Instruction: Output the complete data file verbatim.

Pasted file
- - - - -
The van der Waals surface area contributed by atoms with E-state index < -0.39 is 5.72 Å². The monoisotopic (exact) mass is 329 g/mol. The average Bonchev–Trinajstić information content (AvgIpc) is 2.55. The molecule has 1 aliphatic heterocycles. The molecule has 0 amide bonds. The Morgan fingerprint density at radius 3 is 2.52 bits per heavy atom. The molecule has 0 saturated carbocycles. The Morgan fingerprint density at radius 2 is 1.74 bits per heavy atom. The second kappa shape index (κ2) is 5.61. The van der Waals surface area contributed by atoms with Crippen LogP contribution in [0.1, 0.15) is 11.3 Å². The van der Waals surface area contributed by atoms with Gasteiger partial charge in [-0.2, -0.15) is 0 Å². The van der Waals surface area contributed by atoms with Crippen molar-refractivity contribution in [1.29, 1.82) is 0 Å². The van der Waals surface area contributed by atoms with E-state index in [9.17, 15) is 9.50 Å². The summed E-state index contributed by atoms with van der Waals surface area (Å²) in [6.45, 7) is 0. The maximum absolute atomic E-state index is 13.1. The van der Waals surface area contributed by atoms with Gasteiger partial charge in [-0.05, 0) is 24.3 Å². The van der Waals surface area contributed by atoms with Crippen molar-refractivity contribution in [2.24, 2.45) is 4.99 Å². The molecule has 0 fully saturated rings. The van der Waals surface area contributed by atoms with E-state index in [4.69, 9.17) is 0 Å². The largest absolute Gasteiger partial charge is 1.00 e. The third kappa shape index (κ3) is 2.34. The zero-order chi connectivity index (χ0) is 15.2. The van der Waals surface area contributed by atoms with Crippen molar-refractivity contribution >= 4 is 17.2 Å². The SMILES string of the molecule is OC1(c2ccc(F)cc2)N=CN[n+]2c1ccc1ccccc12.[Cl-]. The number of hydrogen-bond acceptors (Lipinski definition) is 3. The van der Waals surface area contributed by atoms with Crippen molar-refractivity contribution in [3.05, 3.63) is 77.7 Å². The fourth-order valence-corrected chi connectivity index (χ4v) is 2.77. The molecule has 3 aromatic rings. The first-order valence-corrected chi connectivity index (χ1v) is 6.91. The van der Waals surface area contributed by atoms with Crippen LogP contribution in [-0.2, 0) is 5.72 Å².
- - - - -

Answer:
The van der Waals surface area contributed by atoms with E-state index < -0.39 is 5.72 Å². The monoisotopic (exact) mass is 329 g/mol. The average Bonchev–Trinajstić information content (AvgIpc) is 2.55. The molecule has 1 aliphatic heterocycles. The molecule has 0 amide bonds. The Morgan fingerprint density at radius 3 is 2.52 bits per heavy atom. The molecule has 0 saturated carbocycles. The Morgan fingerprint density at radius 2 is 1.74 bits per heavy atom. The second kappa shape index (κ2) is 5.61. The van der Waals surface area contributed by atoms with Crippen LogP contribution in [0.1, 0.15) is 11.3 Å². The van der Waals surface area contributed by atoms with Gasteiger partial charge in [-0.2, -0.15) is 0 Å². The van der Waals surface area contributed by atoms with Crippen molar-refractivity contribution in [1.29, 1.82) is 0 Å². The van der Waals surface area contributed by atoms with E-state index in [9.17, 15) is 9.50 Å². The summed E-state index contributed by atoms with van der Waals surface area (Å²) in [6.45, 7) is 0. The maximum absolute atomic E-state index is 13.1. The van der Waals surface area contributed by atoms with Gasteiger partial charge in [-0.05, 0) is 24.3 Å². The van der Waals surface area contributed by atoms with Crippen molar-refractivity contribution in [2.24, 2.45) is 4.99 Å². The molecule has 0 fully saturated rings. The van der Waals surface area contributed by atoms with E-state index in [4.69, 9.17) is 0 Å². The largest absolute Gasteiger partial charge is 1.00 e. The third kappa shape index (κ3) is 2.34. The zero-order chi connectivity index (χ0) is 15.2. The van der Waals surface area contributed by atoms with Crippen molar-refractivity contribution >= 4 is 17.2 Å². The SMILES string of the molecule is OC1(c2ccc(F)cc2)N=CN[n+]2c1ccc1ccccc12.[Cl-]. The number of hydrogen-bond acceptors (Lipinski definition) is 3. The van der Waals surface area contributed by atoms with Crippen molar-refractivity contribution in [3.05, 3.63) is 77.7 Å². The fourth-order valence-corrected chi connectivity index (χ4v) is 2.77. The molecule has 3 aromatic rings. The first-order valence-corrected chi connectivity index (χ1v) is 6.91. The van der Waals surface area contributed by atoms with Crippen LogP contribution in [-0.2, 0) is 5.72 Å².